‘Hukum Ka Ikka’: Here’s How the BJP Was Unable to Sideline Nitish
Despite winning 31 more seats, BJP couldn’t sideline Nitish Kumar as JD(U) retained all key portfolios. Here’s how.
Has the Bharatiya Janata Party (BJP) really clipped the wings of Chief Minister Nitish Kumar in Bihar? For now, the answer is no!
The BJP emerged as the 'bade bhaiyya' of the Janata Dal (United) (JDU) after winning 74 seats in the elections compared to the JD(U)'s 43. And people were like, ab toh Nitish ka khel kahtam! He's going to be sidelined by the BJP, the BJP is eventually going to throw him out of Bihar, blah blah blah...!
While all these analyses and speculations were very well-based and reasoned, considering how well we all know the BJP, Nitish Kumar is somebody who has clearly refused to be sidelined.
Here’s a look at the portfolio allocation between the BJP and the JD(U).
The Portfolio Allocation
Out of the 15 ministers who took oath, six, including Nitish Kumar, are from the JD(U), seven, including the two deputy CMs, are from the BJP, and one each from the Vikassheel Insaan Party (VIP) and Hindustani Awam Morcha (HAM). But the key ministries that were with the JD(U) the last time are still with them this time.
Ministries like Home, Education, Transport, and Minority Welfare were with the JD(U) last time and are with it this time as well. The ministries of Finance, Revenue, Health, and IT are with the BJP this time, just like the last time.
The BJP has gained a few ministries like Industry, Panchayati Raj, Disaster Management, Sugarcane that were earlier with the JD(U). More or less, a few ministries might have changed hands, but the key portfolios are still being held by the JD(U). So, that begs the following question:
What Was Nitish Kumar’s ‘Hukum ka Ikka’?
From the looks of it, Nitish Kumar refused to bow down to any pressure the BJP might have tried to subject him to for the bigger portfolios. He knew that the BJP has no choice other than him.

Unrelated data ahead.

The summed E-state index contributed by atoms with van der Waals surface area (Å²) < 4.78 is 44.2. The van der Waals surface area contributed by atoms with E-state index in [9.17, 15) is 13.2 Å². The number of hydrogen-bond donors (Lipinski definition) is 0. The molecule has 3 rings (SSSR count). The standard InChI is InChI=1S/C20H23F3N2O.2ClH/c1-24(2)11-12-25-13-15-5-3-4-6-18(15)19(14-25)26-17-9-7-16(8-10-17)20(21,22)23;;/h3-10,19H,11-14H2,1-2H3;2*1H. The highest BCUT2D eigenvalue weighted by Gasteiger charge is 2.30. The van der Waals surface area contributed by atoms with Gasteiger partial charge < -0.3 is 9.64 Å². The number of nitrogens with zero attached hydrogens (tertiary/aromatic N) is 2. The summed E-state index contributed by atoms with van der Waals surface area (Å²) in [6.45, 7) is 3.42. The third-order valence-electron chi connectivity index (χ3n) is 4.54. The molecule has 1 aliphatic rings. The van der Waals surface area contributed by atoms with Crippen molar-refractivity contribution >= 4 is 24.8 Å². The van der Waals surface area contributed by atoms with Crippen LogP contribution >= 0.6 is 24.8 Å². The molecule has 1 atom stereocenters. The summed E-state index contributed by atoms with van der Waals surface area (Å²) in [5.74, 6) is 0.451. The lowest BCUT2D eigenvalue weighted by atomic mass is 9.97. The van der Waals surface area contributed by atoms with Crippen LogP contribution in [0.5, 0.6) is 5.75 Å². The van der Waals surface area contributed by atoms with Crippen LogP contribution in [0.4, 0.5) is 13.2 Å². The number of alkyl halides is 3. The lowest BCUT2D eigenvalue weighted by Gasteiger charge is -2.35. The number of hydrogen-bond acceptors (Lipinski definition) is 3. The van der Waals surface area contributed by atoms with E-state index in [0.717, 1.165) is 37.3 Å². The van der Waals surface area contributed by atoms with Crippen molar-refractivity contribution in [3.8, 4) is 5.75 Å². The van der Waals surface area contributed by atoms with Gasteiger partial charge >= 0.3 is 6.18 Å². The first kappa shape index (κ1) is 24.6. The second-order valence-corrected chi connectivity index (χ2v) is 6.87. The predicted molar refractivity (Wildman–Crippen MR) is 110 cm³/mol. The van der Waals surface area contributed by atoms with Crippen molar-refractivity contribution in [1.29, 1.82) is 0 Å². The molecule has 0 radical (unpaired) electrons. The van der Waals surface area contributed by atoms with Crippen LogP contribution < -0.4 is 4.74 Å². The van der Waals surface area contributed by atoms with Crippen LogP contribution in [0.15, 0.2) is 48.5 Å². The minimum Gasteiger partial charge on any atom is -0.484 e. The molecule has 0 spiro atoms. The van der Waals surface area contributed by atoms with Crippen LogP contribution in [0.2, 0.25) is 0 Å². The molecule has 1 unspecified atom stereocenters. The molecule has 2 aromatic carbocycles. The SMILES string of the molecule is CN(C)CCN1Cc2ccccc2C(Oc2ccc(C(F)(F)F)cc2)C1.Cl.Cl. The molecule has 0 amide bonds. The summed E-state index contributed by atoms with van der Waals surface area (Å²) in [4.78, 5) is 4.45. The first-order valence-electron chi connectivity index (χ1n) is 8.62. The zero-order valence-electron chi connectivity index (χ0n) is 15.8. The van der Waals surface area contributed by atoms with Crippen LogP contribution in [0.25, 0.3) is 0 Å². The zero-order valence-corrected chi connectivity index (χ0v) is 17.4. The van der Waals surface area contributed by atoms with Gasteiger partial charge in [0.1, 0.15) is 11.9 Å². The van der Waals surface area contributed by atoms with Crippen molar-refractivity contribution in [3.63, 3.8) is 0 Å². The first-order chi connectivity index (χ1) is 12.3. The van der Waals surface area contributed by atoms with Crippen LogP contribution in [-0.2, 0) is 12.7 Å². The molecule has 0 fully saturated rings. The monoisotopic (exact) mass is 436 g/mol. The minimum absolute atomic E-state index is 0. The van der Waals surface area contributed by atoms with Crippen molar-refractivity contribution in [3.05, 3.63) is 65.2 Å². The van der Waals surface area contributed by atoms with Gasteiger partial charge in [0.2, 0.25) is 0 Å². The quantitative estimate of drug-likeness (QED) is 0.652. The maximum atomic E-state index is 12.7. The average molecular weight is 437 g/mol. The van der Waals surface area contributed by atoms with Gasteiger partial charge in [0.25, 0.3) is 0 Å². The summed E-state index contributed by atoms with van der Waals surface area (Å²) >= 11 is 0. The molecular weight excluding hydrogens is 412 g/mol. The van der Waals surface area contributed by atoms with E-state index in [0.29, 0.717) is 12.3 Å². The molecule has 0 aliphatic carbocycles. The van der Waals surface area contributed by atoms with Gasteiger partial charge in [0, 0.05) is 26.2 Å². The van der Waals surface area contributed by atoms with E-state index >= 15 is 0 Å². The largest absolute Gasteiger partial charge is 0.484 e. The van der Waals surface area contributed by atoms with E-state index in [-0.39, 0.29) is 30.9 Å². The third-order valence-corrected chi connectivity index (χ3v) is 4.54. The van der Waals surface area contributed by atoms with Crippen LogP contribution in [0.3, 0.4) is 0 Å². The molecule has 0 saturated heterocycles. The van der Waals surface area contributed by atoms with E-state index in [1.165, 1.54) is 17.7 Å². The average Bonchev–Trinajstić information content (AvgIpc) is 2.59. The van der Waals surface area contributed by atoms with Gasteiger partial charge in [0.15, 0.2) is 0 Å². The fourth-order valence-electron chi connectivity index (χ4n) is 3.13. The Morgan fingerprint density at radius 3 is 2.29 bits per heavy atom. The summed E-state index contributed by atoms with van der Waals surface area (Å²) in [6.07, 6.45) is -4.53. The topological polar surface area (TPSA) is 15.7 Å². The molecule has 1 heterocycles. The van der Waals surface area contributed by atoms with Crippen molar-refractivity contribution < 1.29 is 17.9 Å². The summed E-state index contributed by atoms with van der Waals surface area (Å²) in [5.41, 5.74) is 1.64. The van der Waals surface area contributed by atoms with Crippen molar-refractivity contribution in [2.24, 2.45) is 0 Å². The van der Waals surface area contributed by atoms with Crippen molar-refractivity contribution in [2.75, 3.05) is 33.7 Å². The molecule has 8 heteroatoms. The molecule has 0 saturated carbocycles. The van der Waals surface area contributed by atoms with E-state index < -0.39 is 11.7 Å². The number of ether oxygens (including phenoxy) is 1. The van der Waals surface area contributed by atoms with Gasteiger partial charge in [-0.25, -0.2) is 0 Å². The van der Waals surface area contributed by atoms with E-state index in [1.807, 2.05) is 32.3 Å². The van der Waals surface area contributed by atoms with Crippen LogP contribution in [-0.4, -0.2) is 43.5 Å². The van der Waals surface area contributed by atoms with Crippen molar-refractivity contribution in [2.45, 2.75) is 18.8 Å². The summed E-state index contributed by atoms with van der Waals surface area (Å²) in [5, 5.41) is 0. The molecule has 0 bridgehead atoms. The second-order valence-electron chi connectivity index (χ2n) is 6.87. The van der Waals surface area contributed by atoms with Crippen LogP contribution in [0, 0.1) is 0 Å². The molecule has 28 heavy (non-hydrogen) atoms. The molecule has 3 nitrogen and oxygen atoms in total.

The BJP can't have an alliance with the Rashtriya Janata Dal (RJD). The Left and the Congress joining hands with the BJP? No chance! Even if MLAs from other parties decide to join hands with the BJP, they would need at least 48 of them.
But on the other hand, Nitish Kumar could have turned to the RJD at any time and ditched the BJP. Remember, he has done that before.
Moreover, he has appointed Mewalal Choudhary as the Education Minister, despite him being on bail in a corruption case. The BJP had constantly attacked Nitish Kumar's coalition government with the RJD before 2017 over this issue.
Choudhary's appointment says that Nitish Kumar is having his way in the alliance and actually had a stronger hand when it came to bargaining for the portfolios.
Won’t Be a Cakewalk for Nitish
The BJP might not have taken a lot of key portfolios, but this time, there isn't one but two deputy CMs from the saffron party. The Speaker, though not confirmed so far, is also likely to be from the BJP.
And while these things might not be as big a deal for Nitish Kumar, he is certainly going to be overpowered by the number of BJP members in the alliance.
What Has the BJP Gained?
This isn't the BJP's highest tally in terms of number of seats as in the 2010 elections, it had won 90 seats. But the major change from the BJP's side is the new personnel introduced in the Cabinet.
Sushil Modi's replacement by Tarkishore Prasad and Renu Devi is particularly significant, considering Sushil Modi had a good working relationship with Nitish Kumar.
Many say that the BJP is not at all looking to expand in Bihar more than it already has for the next five years. Rather, it appears to be a transition period for the party until it forms ground to either form a government on its own or fight fresh elections without the JD(U).
In the meantime, the party's main priority would be to –
- Expand its Hindutva voter base
- Win over Nitish Kumar's non-Yadav OBC, Mahadalit and female voter base and
- RJD's Yadav voter base
A warning bell for Tejashwi Yadav as well!
What Next for Nitish Kumar and JD(U)?
Will Nitish Kumar go for a confrontation with the BJP in a few months from now and bring down his own government to project himself as a martyr? Something similar was done by the Shiv Sena in Maharashtra, the only difference being that they never reached the stage of sitting and talking portfolios.
Or is Nitish Kumar seriously seeing this as his last innings, irrespective of what the BJP has planned? He did hint in an election rally that this is his last election. And in that case, what happens to the JD(U)? Does it have leaders to keep the party alive or will it become redundant after Kumar takes a backseat?
In either of the two eventualities, it would be interesting to see what turn does the JD(U)'s fate take, now that it is the junior partner to the BJP in the state.
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